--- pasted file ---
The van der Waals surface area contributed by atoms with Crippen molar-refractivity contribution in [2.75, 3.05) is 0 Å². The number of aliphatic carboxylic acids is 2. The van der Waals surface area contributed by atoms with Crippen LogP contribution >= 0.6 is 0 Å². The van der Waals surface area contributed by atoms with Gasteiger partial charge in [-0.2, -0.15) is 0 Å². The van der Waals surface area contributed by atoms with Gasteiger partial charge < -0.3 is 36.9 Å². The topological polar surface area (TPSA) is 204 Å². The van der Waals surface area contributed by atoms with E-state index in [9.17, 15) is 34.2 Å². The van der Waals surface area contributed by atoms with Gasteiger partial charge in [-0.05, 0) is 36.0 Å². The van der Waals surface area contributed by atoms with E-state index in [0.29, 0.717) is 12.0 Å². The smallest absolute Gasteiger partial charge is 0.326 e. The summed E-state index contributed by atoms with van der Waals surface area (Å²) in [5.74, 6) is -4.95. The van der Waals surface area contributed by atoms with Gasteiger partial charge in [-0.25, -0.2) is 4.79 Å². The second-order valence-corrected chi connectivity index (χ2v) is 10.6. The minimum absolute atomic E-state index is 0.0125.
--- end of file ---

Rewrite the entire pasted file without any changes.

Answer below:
The van der Waals surface area contributed by atoms with Crippen molar-refractivity contribution in [2.75, 3.05) is 0 Å². The number of aliphatic carboxylic acids is 2. The van der Waals surface area contributed by atoms with Crippen LogP contribution >= 0.6 is 0 Å². The van der Waals surface area contributed by atoms with Gasteiger partial charge in [-0.2, -0.15) is 0 Å². The van der Waals surface area contributed by atoms with Gasteiger partial charge < -0.3 is 36.9 Å². The topological polar surface area (TPSA) is 204 Å². The van der Waals surface area contributed by atoms with E-state index in [9.17, 15) is 34.2 Å². The van der Waals surface area contributed by atoms with Gasteiger partial charge in [-0.05, 0) is 36.0 Å². The van der Waals surface area contributed by atoms with E-state index in [0.29, 0.717) is 12.0 Å². The smallest absolute Gasteiger partial charge is 0.326 e. The summed E-state index contributed by atoms with van der Waals surface area (Å²) in [5.74, 6) is -4.95. The van der Waals surface area contributed by atoms with Gasteiger partial charge in [-0.25, -0.2) is 4.79 Å². The second-order valence-corrected chi connectivity index (χ2v) is 10.6. The minimum absolute atomic E-state index is 0.0125.